The English Commercial Court has provided a ruling in the case of Alianca Navegacao e Logistica Ltda v Ameropa SA (The Santa Isabella)  EWHC 3152 (Comm) which provides useful guidance on:
– the legal test for a usual and customary route; and
– owners’ obligation to ventilate and care for cargo.
Key facts in the case
Alianca, the disponent owner of the bulk carrier Santa Isabella, chartered the ship in 2016 to Ameropa to carry a cargo of corn and maize in bulk from Topolobampo, Mexico to Durban and Richard’s Bay, South Africa. Upon arrival at Durban, significant condensation (ship’s sweat) was found to have damaged the Santa Isabella’s cargo such that a ‘light crust’ had formed on the surface of the cargo and this had to be removed. The authorities refused to allow the cargo to be discharged due to its apparent condition which included a suggestion that it included toxins. This caused extensive delays to discharge operations. Considerable delays were incurred both at Durban and Richards Bay as a result of the condensation damage to the cargo.
The disponent owners brought a claim for demurrage and associated expenses (liquidated damages for delay) for the time the Santa Isabella was delayed in South Africa. The charterers sought to defend the claim, relying upon the rule in the 19th century case Budgett v Binnington  1 QB 35 that charterers will not be responsible for laytime or time on demurrage when such time has resulted from the fault of owners.
Charterers alleged that owners were at fault for the delays and damage and in breach of their charter party obligations to care for the cargo. Their arguments included:
1. The route taken by owners via Cape Horn was not the usual and customary route when the Panama Canal route was shorter and less risky to the cargo. The choice of route had resulted in damage to the cargo;
2. Owners had failed to properly ventilate the cargo in accordance with a sound system, resulting in damage and delay; and
3. Owners had failed to properly disinfect the topsides outside the cargo holds following loading, resulting in insect infestations causing damage and delay.
The owners countered that:
1. The Cape Horn route was the usual and customary route and was permitted by the charter party;
2. Ventilation was properly carried out when it was safe to do so and when fumigation restrictions allowed. The weather and sea conditions prevented ventilation for the majority of the journey and that was not the fault of owners; and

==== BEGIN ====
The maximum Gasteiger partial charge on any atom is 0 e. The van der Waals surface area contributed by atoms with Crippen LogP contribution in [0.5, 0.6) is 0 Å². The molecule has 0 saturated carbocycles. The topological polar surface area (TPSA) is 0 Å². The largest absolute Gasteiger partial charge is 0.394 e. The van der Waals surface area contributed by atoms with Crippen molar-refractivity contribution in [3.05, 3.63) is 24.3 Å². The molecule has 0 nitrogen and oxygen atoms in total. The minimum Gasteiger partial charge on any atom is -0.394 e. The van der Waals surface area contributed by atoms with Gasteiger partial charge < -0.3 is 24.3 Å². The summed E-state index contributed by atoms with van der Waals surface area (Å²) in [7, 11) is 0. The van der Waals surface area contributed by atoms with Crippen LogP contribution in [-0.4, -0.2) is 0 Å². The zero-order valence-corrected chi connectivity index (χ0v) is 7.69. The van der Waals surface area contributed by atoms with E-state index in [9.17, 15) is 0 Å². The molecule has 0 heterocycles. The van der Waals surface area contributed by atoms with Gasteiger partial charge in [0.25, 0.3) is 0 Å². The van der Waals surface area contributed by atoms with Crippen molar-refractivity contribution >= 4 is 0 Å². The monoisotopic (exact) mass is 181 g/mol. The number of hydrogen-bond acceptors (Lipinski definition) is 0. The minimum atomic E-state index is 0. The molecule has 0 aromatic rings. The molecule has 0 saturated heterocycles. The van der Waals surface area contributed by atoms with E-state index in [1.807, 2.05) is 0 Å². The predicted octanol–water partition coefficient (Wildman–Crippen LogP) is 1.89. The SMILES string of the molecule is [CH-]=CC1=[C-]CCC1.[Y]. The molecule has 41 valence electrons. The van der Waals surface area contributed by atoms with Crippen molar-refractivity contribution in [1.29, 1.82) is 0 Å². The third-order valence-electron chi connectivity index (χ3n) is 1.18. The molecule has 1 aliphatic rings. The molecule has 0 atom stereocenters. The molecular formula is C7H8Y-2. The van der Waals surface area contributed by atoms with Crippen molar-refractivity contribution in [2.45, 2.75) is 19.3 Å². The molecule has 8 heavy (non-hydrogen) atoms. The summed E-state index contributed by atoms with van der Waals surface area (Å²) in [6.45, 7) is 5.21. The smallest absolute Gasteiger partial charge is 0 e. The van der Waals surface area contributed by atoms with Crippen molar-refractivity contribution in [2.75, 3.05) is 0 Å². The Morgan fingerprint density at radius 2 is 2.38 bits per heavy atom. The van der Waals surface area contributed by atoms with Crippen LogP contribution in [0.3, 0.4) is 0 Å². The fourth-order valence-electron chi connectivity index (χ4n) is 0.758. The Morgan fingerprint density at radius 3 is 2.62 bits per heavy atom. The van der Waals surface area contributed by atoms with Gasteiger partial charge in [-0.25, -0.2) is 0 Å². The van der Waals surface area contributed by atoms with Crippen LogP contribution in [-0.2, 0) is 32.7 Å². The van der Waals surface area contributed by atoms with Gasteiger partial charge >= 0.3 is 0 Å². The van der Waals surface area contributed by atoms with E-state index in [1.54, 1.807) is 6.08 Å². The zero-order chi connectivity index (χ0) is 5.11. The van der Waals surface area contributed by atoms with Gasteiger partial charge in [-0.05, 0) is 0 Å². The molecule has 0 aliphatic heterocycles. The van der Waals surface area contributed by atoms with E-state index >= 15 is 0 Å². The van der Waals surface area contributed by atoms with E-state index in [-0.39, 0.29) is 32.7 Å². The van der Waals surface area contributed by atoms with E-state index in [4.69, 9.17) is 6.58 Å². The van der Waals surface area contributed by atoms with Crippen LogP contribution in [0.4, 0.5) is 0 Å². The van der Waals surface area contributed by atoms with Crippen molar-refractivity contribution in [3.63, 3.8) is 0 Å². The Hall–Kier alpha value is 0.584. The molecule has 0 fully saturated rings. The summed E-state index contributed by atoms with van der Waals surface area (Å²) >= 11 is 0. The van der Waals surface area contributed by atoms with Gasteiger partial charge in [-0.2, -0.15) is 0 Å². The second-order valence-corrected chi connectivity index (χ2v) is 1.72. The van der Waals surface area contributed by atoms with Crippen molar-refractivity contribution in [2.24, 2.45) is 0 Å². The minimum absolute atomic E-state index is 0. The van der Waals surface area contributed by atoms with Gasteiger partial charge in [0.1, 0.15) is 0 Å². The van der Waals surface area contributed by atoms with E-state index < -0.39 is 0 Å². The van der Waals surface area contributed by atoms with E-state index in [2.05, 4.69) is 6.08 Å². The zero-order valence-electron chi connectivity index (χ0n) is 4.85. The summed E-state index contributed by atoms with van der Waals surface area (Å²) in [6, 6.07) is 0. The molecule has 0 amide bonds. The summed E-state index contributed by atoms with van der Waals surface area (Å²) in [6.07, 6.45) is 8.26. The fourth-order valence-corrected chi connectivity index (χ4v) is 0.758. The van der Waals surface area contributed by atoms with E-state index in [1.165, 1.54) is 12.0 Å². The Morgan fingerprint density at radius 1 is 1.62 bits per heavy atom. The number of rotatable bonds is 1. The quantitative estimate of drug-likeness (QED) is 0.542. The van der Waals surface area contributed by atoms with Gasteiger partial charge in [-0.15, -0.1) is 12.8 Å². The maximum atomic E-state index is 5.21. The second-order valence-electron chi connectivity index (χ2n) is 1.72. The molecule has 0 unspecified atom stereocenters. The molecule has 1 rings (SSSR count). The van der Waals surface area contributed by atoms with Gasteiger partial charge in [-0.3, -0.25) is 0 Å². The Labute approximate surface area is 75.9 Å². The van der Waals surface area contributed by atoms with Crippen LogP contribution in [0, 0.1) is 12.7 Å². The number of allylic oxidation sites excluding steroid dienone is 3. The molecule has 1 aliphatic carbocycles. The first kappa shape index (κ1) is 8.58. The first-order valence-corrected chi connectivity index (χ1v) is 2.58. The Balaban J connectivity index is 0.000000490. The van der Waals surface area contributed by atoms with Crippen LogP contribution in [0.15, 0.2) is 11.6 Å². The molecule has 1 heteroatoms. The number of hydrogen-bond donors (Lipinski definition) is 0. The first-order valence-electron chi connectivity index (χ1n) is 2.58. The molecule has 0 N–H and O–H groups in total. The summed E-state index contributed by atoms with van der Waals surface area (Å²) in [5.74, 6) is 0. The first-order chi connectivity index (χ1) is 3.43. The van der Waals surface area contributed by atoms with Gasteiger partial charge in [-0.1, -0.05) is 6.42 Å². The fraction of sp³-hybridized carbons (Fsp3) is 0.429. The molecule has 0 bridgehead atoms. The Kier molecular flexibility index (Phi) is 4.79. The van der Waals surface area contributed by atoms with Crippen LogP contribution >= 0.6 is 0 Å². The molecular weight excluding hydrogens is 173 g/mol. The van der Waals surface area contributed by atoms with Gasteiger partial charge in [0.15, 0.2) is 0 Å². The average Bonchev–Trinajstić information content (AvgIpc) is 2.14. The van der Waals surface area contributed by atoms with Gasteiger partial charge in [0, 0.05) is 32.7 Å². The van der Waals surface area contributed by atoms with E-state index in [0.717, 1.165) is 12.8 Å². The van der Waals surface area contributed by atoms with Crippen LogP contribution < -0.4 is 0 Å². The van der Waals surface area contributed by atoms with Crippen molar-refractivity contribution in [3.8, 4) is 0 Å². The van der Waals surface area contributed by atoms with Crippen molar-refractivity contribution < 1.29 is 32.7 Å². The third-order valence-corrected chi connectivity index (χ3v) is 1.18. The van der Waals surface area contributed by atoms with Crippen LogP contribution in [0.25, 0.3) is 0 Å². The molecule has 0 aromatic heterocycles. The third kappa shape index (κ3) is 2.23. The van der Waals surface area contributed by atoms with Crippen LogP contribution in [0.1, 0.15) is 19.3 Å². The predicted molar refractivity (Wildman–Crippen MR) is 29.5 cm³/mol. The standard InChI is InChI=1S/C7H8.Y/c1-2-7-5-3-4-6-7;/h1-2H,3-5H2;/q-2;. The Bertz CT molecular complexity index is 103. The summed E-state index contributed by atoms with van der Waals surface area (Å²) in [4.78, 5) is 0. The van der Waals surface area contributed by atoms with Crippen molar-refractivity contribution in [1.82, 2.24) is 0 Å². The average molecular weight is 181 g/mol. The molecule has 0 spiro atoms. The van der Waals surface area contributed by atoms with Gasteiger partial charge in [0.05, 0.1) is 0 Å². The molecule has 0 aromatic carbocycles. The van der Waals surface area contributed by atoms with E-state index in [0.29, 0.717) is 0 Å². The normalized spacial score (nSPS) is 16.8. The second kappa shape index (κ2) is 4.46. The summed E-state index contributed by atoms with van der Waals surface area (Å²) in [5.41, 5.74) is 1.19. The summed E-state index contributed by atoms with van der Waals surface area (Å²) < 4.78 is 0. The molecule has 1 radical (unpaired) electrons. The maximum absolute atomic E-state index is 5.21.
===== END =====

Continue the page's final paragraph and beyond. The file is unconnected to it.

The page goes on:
3. The loadport fumigation operations used three times the recommended dose and owners had complied with their disinfection obligations.
Mr Justice Henshaw sitting in the English High Court found that the cargo had suffered extensive damage on arrival at Durban. He ruled that:
1. Owners were entitled to take the route around Cape Horn.
The judge ruled that the route was a usual and reasonable route for the purpose of identifying the contractual route and did not amount to a deviation. He added that owners may choose to take a longer route than the most direct route, but in order to comply with contractual obligations, it must be both usual and reasonable bearing in mind the interests of all involved. Both commercial considerations and care of the cargo may be relevant. However, owners are not required to undertake a refined analysis of the climactic conditions likely to be experienced on route.
2. Owners had failed to properly and carefully ventilate the cargo in accordance with a sound system.
The judge found that this failure was a breach of owners’ duty to care for the cargo and the breach resulted in cargo damage and delays at the discharge port. However, he ruled that there would have inevitably been a crust of damaged cargo and awarded nominal damages to owners for the demurrage attributable to removing this surface crust.
3. Owners had failed to properly disinfect the topsides of the cargo holds which was the likely cause of the insect infestations discovered at Durban.
It was found that owners were in breach of Article III Rule 2 of the Hague Visby Rules, which were incorporated in the charterparty.
The case illustrates that a longer voyage route may still be contractual if it is usual and reasonable. When deciding whether a route taken by owners was usual and reasonable, the court will consider if it was reasonable in the interests of all concerned. This may include charterers and shippers and “cargo considerations may be relevant”. Owners must therefore demonstrate they have considered these interests but are not required to conduct a detailed analysis of the climactic conditions of the route and how these will affect the need to ventilate the cargo.
The case also confirms that if cargo is found damaged on discharge, owners must be able to show that they have a sound system for cargo care in place, including ventilation and disinfection where necessary, and the system has been duly followed. Mr Justice Henshaw stated that “as a matter of common sense, the arrival in a seriously damaged condition of a cargo loaded in apparent good order and condition calls for an explanation”. If owners cannot do this, then delays and costs incurred as a result of such damage are not recoverable by owners from charterers.
Finally, the judgment affirms the approach taken by courts in deciding quantum. The court will look at the losses suffered as a result of the breach when deciding on damages, and if it is not possible to attribute any particular degree of loss to the breach, then damages will not be awarded.
This article intends to provide general guidance on the issues arising as a matter of English law. It is not intended to provide legal advice in relation to any specific query. Members requiring further information on this topic should direct their enquiries to either their usual contact at the club, or to the authors of this article.
Source: The Standard Club